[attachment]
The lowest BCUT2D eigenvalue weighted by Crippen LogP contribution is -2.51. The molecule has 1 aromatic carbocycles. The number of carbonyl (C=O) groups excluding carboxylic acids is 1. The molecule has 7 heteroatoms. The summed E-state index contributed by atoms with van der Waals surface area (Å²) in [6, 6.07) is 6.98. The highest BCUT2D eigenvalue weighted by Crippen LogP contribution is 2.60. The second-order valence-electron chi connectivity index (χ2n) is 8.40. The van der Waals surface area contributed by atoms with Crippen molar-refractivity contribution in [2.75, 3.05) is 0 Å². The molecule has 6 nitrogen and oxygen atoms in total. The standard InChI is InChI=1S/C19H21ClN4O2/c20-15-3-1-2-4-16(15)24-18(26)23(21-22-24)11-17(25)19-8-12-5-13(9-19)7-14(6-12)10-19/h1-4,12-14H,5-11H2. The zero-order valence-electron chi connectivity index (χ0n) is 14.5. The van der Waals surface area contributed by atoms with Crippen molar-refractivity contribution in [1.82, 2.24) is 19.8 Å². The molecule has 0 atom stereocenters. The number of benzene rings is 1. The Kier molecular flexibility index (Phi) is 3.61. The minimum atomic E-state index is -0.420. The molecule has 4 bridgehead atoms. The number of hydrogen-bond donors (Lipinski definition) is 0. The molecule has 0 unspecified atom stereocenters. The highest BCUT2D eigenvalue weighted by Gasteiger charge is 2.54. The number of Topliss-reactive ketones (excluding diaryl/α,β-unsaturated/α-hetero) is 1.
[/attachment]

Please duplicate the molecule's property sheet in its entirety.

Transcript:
The lowest BCUT2D eigenvalue weighted by Crippen LogP contribution is -2.51. The molecule has 1 aromatic carbocycles. The number of carbonyl (C=O) groups excluding carboxylic acids is 1. The molecule has 7 heteroatoms. The summed E-state index contributed by atoms with van der Waals surface area (Å²) in [6, 6.07) is 6.98. The highest BCUT2D eigenvalue weighted by Crippen LogP contribution is 2.60. The second-order valence-electron chi connectivity index (χ2n) is 8.40. The van der Waals surface area contributed by atoms with Crippen molar-refractivity contribution in [2.75, 3.05) is 0 Å². The molecule has 6 nitrogen and oxygen atoms in total. The standard InChI is InChI=1S/C19H21ClN4O2/c20-15-3-1-2-4-16(15)24-18(26)23(21-22-24)11-17(25)19-8-12-5-13(9-19)7-14(6-12)10-19/h1-4,12-14H,5-11H2. The zero-order valence-electron chi connectivity index (χ0n) is 14.5. The van der Waals surface area contributed by atoms with Crippen molar-refractivity contribution in [1.82, 2.24) is 19.8 Å². The molecule has 0 atom stereocenters. The number of benzene rings is 1. The Kier molecular flexibility index (Phi) is 3.61. The minimum atomic E-state index is -0.420. The molecule has 4 bridgehead atoms. The number of hydrogen-bond donors (Lipinski definition) is 0. The molecule has 0 unspecified atom stereocenters. The highest BCUT2D eigenvalue weighted by Gasteiger charge is 2.54. The number of Topliss-reactive ketones (excluding diaryl/α,β-unsaturated/α-hetero) is 1.